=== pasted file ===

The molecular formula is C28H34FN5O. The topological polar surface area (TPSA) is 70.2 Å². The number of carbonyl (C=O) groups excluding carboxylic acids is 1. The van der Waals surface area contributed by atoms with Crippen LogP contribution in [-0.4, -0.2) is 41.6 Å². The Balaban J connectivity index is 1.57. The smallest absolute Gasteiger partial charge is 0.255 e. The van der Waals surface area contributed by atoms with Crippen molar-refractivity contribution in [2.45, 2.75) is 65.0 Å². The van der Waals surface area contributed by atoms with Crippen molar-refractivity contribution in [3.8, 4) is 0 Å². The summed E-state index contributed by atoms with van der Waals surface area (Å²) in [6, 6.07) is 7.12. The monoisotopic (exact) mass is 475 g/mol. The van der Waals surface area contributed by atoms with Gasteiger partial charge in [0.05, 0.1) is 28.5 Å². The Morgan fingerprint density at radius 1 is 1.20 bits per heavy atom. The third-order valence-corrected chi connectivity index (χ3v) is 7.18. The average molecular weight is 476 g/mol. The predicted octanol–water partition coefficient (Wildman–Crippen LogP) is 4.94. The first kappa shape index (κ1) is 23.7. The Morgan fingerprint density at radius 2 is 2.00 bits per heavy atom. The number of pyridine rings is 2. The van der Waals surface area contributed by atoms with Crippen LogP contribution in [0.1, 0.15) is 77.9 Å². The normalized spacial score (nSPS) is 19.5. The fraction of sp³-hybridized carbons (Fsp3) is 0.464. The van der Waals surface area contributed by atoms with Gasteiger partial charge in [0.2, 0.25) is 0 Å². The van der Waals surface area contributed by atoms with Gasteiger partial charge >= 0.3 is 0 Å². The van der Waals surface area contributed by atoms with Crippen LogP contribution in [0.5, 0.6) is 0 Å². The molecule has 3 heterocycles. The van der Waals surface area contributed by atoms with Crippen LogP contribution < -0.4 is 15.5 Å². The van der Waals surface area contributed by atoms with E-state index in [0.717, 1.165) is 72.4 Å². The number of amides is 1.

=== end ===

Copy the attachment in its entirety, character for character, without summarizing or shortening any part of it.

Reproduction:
The molecular formula is C28H34FN5O. The topological polar surface area (TPSA) is 70.2 Å². The number of carbonyl (C=O) groups excluding carboxylic acids is 1. The van der Waals surface area contributed by atoms with Crippen LogP contribution in [-0.4, -0.2) is 41.6 Å². The Balaban J connectivity index is 1.57. The smallest absolute Gasteiger partial charge is 0.255 e. The van der Waals surface area contributed by atoms with Crippen molar-refractivity contribution in [2.45, 2.75) is 65.0 Å². The van der Waals surface area contributed by atoms with Crippen molar-refractivity contribution in [3.8, 4) is 0 Å². The summed E-state index contributed by atoms with van der Waals surface area (Å²) in [6, 6.07) is 7.12. The monoisotopic (exact) mass is 475 g/mol. The van der Waals surface area contributed by atoms with Gasteiger partial charge in [0.05, 0.1) is 28.5 Å². The Morgan fingerprint density at radius 1 is 1.20 bits per heavy atom. The third-order valence-corrected chi connectivity index (χ3v) is 7.18. The average molecular weight is 476 g/mol. The predicted octanol–water partition coefficient (Wildman–Crippen LogP) is 4.94. The first kappa shape index (κ1) is 23.7. The Morgan fingerprint density at radius 2 is 2.00 bits per heavy atom. The number of pyridine rings is 2. The van der Waals surface area contributed by atoms with Crippen LogP contribution in [0.1, 0.15) is 77.9 Å². The normalized spacial score (nSPS) is 19.5. The fraction of sp³-hybridized carbons (Fsp3) is 0.464. The van der Waals surface area contributed by atoms with Gasteiger partial charge in [0.2, 0.25) is 0 Å². The van der Waals surface area contributed by atoms with Gasteiger partial charge >= 0.3 is 0 Å². The van der Waals surface area contributed by atoms with Crippen LogP contribution in [0.5, 0.6) is 0 Å². The molecule has 3 heterocycles. The van der Waals surface area contributed by atoms with Crippen LogP contribution < -0.4 is 15.5 Å². The van der Waals surface area contributed by atoms with E-state index in [0.717, 1.165) is 72.4 Å². The number of amides is 1.